A weapon is only useful if the nation which fields it has the logistics to support it. Is this new Iranian missile a good weapon? It may be. Is it a good missile for the Iranian military? Not a chance. Of course, it is impolite to correct an opponent when he's making a mistake. If this missile is a logistics blunder for the Iranians, then the best thing for our military people to do is to act worried about it and to encourage the Iranians to deploy it. (Besides which, this may give our military an excuse to pry more money out of Congress.) (discuss)

Update: It's been pointed out to me that I screwed up. The picture in the news article of the missile lying on a truck bed isn't the anti-armor missile about which I thought I was writing. In fact it doesn't say how big the anti-armor missile is, but it's likely an infantry weapon on the order of TOW. Oh, well; all that work about something they weren't actually doing. A front-line infantry weapon would be much more reasonable for Iran's military situation. It also would be less of a threat for a number of reasons, not least of which is that the US Army has been facing these kinds of weapons from the Warsaw Pact for 25 years and I think probably has worked out doctrine for dealing with them. Also, a small missile armed with a shaped charge warhead (along the lines of TOW) isn't really a threat to a tank equipped with Chobham armor such as the US M1. Chobham armor was designed precisely to defend against shaped charges. That's why NATO tanks fire APDS rounds against enemy tanks now rather than HEAT.

Stardate 20010802.0906 (On Screen): They just won't let it rest, will they? IBM is making another attempt to push "thin client computing", but the real point of which is "big iron computing" and guess who gets to sell the big iron? They're going to build a network in Europe originally for "scientists and researchers" but with hopes that it will become the common model there for individuals.

I have several objections to this concept. First, at the rate that cost-of-computing is falling, centralizing it doesn't make sense. For nearly anything except mondo-bit-crunching, it's not that expensive now to buy hardware to solve your problem. Second, any centralized system will be vulnerable to attack and any failure in it will have massive consequences. As an engineer, I don't like single points of failure. Distributed systems are inherently more resiliant. Third, I'm afraid that if some poor or politically-motivated choices (e.g. Java) are made in establishing this model that it will institutionalize those choices. IBM's done it before; we're still living with the consequences of their choice of the x86 over the 68K for the original PC. (discuss)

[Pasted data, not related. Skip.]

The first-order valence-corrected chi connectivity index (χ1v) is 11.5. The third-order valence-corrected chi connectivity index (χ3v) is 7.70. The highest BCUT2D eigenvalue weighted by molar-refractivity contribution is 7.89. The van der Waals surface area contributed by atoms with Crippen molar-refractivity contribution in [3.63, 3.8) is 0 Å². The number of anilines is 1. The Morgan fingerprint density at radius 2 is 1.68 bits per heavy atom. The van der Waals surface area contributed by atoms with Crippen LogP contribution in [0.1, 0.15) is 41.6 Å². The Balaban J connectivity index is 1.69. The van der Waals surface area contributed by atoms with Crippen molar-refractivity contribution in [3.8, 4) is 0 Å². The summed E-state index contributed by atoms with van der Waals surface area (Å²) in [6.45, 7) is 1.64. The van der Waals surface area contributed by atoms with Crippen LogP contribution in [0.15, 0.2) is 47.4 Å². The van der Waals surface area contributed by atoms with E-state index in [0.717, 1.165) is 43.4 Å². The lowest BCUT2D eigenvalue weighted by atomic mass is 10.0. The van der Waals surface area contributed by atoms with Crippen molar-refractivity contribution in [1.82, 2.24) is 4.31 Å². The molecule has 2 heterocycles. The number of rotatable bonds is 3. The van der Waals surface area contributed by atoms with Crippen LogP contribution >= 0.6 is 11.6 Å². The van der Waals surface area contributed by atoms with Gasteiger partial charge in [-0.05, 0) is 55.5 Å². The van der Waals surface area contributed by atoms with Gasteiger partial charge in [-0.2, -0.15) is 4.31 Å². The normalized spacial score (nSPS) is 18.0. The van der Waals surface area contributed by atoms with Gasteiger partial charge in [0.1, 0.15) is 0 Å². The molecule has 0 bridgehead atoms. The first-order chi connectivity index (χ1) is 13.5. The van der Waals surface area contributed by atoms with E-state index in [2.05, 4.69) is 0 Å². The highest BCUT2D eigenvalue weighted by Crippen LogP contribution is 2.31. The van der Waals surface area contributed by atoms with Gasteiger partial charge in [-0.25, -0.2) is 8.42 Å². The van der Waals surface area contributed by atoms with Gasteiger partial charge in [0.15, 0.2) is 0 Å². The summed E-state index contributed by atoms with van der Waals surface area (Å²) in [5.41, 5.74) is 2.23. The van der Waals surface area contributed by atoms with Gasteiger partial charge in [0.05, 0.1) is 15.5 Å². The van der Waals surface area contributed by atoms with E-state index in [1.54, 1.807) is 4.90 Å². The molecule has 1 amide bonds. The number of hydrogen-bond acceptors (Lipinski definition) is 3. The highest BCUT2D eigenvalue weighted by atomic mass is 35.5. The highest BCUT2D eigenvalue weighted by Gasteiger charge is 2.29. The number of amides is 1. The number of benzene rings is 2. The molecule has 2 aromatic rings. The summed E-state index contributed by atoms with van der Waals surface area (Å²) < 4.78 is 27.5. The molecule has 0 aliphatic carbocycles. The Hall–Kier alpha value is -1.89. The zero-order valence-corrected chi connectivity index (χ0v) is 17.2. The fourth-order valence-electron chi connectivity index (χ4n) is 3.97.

Stardate 20010801.1531 (On Screen): This article describes in pretty great detail how the marvelous new CD copy protection mechanism which is being sold by a company called Midbar Tech. Though they're keeping mum, it turns out be revealed in patent #6208598. It's really pretty pathetic and there should be no difficulty at all defeating it. Is this all the better they can do?

They crow about the fact that they can stay one step ahead of the pirates. Actually, they can't. The reason is that deploying new countermeasures of this kind (such as changing the size and shape of the noise spike which is interjected) is a slow process, whereas changing the code which defeats it is rapid. A new countermeasure is deployed on new CDs which are distributed in physical form in huge quantities, whereas the crack will be software distributed on the internet. (discuss)

Stardate 20010801.1408 (On Screen): Today's nomination for biggest tech non-story to get widespread coverage is the resurgence of the Code Red worm which was predicted for today but doesn't seem to have happened. Apparently a lot of the hysteria began with cries of doom by Steve Gibson, who seems well on his way to squandering years worth of credibility he's built up. So today after a great deal of coverage which is proving that it was a non-event, this story from CNet which almost seems to be rooting for it to actually happen after all. I think the reason is that CNet is feeling a bit sheepish for having been taken in by the hype, and is sort of hoping for at least a little bit of a disaster, just so they can feel less foolish. Too bad for them. (discuss)

Update 20010802: Seems it was never really a threat in the first place.